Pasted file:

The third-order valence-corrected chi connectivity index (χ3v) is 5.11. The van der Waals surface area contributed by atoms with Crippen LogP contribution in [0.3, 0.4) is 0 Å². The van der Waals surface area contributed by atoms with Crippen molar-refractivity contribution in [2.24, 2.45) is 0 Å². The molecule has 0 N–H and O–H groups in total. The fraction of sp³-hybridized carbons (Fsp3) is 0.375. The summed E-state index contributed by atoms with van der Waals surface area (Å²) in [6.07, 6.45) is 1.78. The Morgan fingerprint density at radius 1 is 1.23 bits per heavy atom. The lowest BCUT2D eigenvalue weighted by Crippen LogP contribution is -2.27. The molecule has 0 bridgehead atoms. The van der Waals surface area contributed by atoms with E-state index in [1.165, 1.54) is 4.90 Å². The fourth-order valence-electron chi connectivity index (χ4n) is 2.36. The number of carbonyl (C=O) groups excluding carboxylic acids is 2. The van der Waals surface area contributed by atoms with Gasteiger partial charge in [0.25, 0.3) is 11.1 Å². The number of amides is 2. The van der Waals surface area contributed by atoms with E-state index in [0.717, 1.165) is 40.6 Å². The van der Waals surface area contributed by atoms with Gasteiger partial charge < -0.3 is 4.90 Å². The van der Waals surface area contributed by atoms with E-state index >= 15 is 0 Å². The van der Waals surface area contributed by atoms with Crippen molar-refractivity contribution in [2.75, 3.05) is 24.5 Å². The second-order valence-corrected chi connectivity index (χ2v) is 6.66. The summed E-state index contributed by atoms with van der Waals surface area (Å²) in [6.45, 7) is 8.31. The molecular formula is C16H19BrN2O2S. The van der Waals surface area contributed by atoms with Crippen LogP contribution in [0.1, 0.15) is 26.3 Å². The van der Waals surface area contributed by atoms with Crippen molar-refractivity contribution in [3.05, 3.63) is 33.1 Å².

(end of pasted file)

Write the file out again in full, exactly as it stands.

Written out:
The third-order valence-corrected chi connectivity index (χ3v) is 5.11. The van der Waals surface area contributed by atoms with Crippen LogP contribution in [0.3, 0.4) is 0 Å². The van der Waals surface area contributed by atoms with Crippen molar-refractivity contribution in [2.24, 2.45) is 0 Å². The molecule has 0 N–H and O–H groups in total. The fraction of sp³-hybridized carbons (Fsp3) is 0.375. The summed E-state index contributed by atoms with van der Waals surface area (Å²) in [6.07, 6.45) is 1.78. The Morgan fingerprint density at radius 1 is 1.23 bits per heavy atom. The lowest BCUT2D eigenvalue weighted by Crippen LogP contribution is -2.27. The molecule has 0 bridgehead atoms. The van der Waals surface area contributed by atoms with E-state index in [1.165, 1.54) is 4.90 Å². The fourth-order valence-electron chi connectivity index (χ4n) is 2.36. The number of carbonyl (C=O) groups excluding carboxylic acids is 2. The van der Waals surface area contributed by atoms with Gasteiger partial charge in [0.25, 0.3) is 11.1 Å². The number of amides is 2. The van der Waals surface area contributed by atoms with E-state index in [0.717, 1.165) is 40.6 Å². The van der Waals surface area contributed by atoms with Gasteiger partial charge < -0.3 is 4.90 Å². The van der Waals surface area contributed by atoms with E-state index >= 15 is 0 Å². The van der Waals surface area contributed by atoms with Crippen molar-refractivity contribution in [2.75, 3.05) is 24.5 Å². The second-order valence-corrected chi connectivity index (χ2v) is 6.66. The summed E-state index contributed by atoms with van der Waals surface area (Å²) in [6.45, 7) is 8.31. The molecular formula is C16H19BrN2O2S. The van der Waals surface area contributed by atoms with Crippen LogP contribution in [0.1, 0.15) is 26.3 Å². The van der Waals surface area contributed by atoms with Crippen molar-refractivity contribution in [3.05, 3.63) is 33.1 Å².